Showing posts with label Paramagnetic. Show all posts
Showing posts with label Paramagnetic. Show all posts

Monday, June 3

Paramagnetism and Diamagnetism

Introduction to Paramagnetism and Diamagnetism:

1. Diamagnetic substances are those which have tendency to move from stronger to the weaker part of the extended magnetic field.  In other words, unlike the way a magnet attracts metals like iron, it would repel a diamagnetic substance.

2. Paramagnetic substances are those which get weakly magnetized when placed in an external magnetic field.  They have tendency to move from a region to weak magnetic field to strong magnetic field i.e. they get weakly attracted to a magnate.

Diamagnetism: paramagnetism and diamagnetism

Diamagnetism: The simplest explanation for diamagnetism is as follows:

(a)Electron in an atom orbiting around nucleus possess orbital angular momentum.  These orbiting electrons are equivalent to current carrying loop and thus possess orbital magnetic movement.

(b)Diamagnetic substances are those ones in which resultant magnetic movement in a atom is zero.  When magnetic field is applied those electrons having orbital magnetic movement in the same directions slow down and those in the oppo0site direction speed up.  This happens due to induced current in accordance with the lenz’s law.

(c)Some diamagnetic materials are bismuth, copper, lead, silicon, nitrogen, water and sodium chloride.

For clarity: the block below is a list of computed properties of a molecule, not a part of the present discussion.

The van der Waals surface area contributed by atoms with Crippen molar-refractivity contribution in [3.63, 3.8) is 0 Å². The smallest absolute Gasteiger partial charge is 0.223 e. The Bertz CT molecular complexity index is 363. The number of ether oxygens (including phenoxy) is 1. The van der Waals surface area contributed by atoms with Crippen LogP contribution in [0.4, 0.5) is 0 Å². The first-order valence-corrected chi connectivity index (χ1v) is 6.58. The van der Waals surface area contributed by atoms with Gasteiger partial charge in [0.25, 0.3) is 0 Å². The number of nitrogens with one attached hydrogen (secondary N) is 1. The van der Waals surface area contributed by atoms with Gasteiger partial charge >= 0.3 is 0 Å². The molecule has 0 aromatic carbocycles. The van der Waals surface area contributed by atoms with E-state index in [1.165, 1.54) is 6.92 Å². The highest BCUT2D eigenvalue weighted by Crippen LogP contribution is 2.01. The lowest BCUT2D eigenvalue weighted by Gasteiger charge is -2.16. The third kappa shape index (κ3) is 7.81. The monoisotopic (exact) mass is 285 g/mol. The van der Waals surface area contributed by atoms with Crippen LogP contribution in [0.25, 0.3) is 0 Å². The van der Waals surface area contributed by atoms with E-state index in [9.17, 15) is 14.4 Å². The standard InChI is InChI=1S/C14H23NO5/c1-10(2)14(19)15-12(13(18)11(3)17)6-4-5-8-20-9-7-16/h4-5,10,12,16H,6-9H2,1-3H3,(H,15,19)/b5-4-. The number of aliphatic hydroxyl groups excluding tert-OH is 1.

(d)Diamagnetism is present in all the substances.  However, the effect is so weak in most cases that it gets shifted by other effects like paramagnetism, ferromagnetism etc.

(e)The most exotic diamagnetic material are super conductors.  These are metals, cool to very low temperatures which exhibits both perfect conductivity and perfect diamagnetism.  A superconductor repels a magnet and is repelled by the magnet.

Paramagnetism: paramagnetism and diamagnetism


(a)The individual atoms of a paramagnetic material posses a permanent magnetic dipole movement of their own.  On account of the ceaseless random thermal motion of the atoms, no net magnetization is seen.

(b)In the presence of external field, which is strong enough, and at low temperature, the individual atomic dipole movement can be made to align and point in the same direction as the external field.

(c)Some paramagnetic materials are aluminium, sodium, calcium, oxygen and copper chloride. Experimentally, one finds that the magnetization of a paramagnetic material is inversely proportional to the absolute temperature T.

M = CB0/T

This is known as Curie’s law.